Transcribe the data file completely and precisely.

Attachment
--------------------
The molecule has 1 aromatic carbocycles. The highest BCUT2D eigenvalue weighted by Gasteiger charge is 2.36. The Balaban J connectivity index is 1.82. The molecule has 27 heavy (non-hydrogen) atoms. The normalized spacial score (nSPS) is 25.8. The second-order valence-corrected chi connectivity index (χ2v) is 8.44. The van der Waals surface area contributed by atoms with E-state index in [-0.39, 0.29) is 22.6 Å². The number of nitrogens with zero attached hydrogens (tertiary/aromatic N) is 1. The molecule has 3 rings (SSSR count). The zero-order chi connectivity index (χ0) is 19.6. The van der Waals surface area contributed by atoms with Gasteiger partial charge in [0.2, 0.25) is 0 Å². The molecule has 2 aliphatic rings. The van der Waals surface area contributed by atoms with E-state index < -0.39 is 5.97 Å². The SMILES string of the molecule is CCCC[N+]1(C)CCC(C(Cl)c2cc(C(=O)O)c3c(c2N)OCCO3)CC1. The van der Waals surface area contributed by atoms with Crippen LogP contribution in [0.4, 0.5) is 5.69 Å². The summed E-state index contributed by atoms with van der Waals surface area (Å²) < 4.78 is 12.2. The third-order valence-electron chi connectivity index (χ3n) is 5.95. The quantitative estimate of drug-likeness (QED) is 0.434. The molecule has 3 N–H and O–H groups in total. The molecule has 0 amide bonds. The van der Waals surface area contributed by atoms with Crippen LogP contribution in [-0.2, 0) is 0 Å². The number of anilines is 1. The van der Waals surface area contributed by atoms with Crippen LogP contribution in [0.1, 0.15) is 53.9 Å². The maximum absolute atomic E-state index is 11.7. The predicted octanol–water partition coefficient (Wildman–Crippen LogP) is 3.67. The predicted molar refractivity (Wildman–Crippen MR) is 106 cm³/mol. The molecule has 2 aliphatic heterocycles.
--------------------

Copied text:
The molecule has 1 aromatic carbocycles. The highest BCUT2D eigenvalue weighted by Gasteiger charge is 2.36. The Balaban J connectivity index is 1.82. The molecule has 27 heavy (non-hydrogen) atoms. The normalized spacial score (nSPS) is 25.8. The second-order valence-corrected chi connectivity index (χ2v) is 8.44. The van der Waals surface area contributed by atoms with E-state index in [-0.39, 0.29) is 22.6 Å². The number of nitrogens with zero attached hydrogens (tertiary/aromatic N) is 1. The molecule has 3 rings (SSSR count). The zero-order chi connectivity index (χ0) is 19.6. The van der Waals surface area contributed by atoms with Gasteiger partial charge in [0.2, 0.25) is 0 Å². The molecule has 2 aliphatic rings. The van der Waals surface area contributed by atoms with E-state index < -0.39 is 5.97 Å². The SMILES string of the molecule is CCCC[N+]1(C)CCC(C(Cl)c2cc(C(=O)O)c3c(c2N)OCCO3)CC1. The van der Waals surface area contributed by atoms with Crippen LogP contribution in [0.4, 0.5) is 5.69 Å². The summed E-state index contributed by atoms with van der Waals surface area (Å²) < 4.78 is 12.2. The third-order valence-electron chi connectivity index (χ3n) is 5.95. The quantitative estimate of drug-likeness (QED) is 0.434. The molecule has 3 N–H and O–H groups in total. The molecule has 0 amide bonds. The van der Waals surface area contributed by atoms with Crippen LogP contribution in [-0.2, 0) is 0 Å². The number of anilines is 1. The van der Waals surface area contributed by atoms with Crippen LogP contribution in [0.1, 0.15) is 53.9 Å². The maximum absolute atomic E-state index is 11.7. The predicted octanol–water partition coefficient (Wildman–Crippen LogP) is 3.67. The predicted molar refractivity (Wildman–Crippen MR) is 106 cm³/mol. The molecule has 2 aliphatic heterocycles.